Aziz Sahmaoui & University of Gnawa was bought in FNAC in Perpignan. Any copyrighted material on these pages is included as "fair use", for the purpose of study, review or critical analysis only, and will be removed at the request of copyright owner(s). Report broken links, missing images and errors to - overgrownpath at hotmail dot co dot uk Also on Facebook and Twitter.

Wednesday, June 29, 2011

Who needs the complete works?


All around the world orchestras are presenting Mahler cycles, including the complete symphonies in twelve days. BBC Radio 3 has just finished grinding its way through two and a half days of British light music. In January the same station cleared its schedules for twelve days to air the complete works of Mozart. All of which makes the following comment by the Hungarian composer Sándor Balassa particularly piquant:
'To my mind Bach would be angry if he knew that the first volume of the Wohltemperiertes Klavier is performed nowadays in a single concert. The twenty-four preludes and fugues were not meant as a recital program. Or, just imagine a huge concert with 300 concerti grossi by Vivaldi played one after the other. I think, if he had to listen to it, the composer himself would have a breakdown.

A composer does not work for a complete edition of his music. He strews his pieces in time and space. If a Vivaldi concerto is programmed next to Mozart or Bruckner, nobody would be thinking the other 299 were composed in the same spirit'
What we need instead is more of the uncertainty principle.

Quote is from Three Questions for Sixty-Five Musicians by Bálint András Varga. Image credit Garden Theatre, Winter Garden, Florida. Any copyrighted material on these pages is included as "fair use", for the purpose of study, review or critical analysis only, and will be removed at the request of copyright owner(s). Report broken links, missing images and errors to - overgrownpath at hotmail dot co dot uk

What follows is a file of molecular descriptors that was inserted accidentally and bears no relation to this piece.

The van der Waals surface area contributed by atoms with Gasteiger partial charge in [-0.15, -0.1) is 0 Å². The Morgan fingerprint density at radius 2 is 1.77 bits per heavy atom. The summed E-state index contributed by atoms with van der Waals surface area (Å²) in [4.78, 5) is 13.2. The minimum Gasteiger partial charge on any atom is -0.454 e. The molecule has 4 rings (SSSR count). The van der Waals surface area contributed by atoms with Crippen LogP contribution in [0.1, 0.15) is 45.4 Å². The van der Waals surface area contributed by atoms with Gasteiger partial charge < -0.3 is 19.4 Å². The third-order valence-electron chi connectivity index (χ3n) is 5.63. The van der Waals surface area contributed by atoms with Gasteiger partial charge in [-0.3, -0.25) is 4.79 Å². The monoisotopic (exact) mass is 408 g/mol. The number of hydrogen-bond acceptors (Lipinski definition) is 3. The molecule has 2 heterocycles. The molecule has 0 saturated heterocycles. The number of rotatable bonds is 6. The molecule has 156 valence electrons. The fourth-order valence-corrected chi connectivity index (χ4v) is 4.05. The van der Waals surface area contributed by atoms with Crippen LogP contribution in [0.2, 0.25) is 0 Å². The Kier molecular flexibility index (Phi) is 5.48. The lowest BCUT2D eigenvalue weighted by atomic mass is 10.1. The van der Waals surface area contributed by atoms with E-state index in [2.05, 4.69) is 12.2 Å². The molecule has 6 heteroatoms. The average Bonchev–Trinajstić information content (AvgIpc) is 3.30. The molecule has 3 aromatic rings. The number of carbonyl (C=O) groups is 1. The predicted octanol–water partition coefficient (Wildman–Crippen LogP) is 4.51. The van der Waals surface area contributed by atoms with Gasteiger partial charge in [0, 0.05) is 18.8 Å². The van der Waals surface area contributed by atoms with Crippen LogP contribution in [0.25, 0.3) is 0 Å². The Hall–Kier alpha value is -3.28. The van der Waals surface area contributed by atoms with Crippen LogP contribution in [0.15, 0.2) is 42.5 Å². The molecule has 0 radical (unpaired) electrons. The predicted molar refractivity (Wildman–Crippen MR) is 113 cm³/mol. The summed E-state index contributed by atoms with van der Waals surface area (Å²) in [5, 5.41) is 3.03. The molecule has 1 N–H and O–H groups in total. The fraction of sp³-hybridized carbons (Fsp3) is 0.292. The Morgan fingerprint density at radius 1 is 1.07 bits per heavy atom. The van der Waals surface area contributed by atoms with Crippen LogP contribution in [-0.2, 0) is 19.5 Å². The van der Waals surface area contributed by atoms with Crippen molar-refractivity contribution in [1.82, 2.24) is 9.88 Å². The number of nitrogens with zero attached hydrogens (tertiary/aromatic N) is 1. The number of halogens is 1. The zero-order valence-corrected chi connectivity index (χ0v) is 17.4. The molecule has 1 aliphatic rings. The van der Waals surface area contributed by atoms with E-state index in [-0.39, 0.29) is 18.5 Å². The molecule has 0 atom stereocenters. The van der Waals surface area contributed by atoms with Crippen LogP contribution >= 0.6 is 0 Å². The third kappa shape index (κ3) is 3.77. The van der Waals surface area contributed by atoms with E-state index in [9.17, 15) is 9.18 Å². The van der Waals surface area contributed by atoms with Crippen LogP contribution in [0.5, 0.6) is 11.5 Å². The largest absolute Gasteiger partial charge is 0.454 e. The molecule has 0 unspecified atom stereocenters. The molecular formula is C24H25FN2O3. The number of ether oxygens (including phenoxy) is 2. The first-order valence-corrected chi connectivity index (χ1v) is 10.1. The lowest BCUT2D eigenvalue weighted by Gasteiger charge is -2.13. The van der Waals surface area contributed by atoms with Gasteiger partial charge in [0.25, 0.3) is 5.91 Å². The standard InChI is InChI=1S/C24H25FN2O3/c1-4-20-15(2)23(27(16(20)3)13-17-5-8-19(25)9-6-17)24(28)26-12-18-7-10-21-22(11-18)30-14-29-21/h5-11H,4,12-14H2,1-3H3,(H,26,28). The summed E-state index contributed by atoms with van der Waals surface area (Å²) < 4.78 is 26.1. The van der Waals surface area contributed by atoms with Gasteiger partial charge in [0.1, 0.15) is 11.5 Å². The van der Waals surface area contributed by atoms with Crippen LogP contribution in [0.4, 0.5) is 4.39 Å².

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Tuesday, June 28, 2011

Light, white and right is trending



Prince Charles would doubtless approve. Light, white and right - 1 is here.

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Monday, June 27, 2011

It's official - Tchaikovsky is cool


Gidon Kremer and friends play Tchaikovsky's Trio in a-minor
on the new ECM CD seen above. Do correct me if I am wrong, but I believe this is the first music by Tchaikovsky released by ECM in the label's forty-two year history. And staying on this path, which great composer and conductor declared "I hate Tchaikovsky"?

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Sunday, June 26, 2011

Did John Cage write a Second Piano Concerto?


In the introduction to his book Three Questions for Sixty-Five composers Bálint András Varga refers to "John Cage's Second Piano Concerto." When I quoted this in a recent post composer and blogger Daniel Wolf took Varga to task in a comment saying: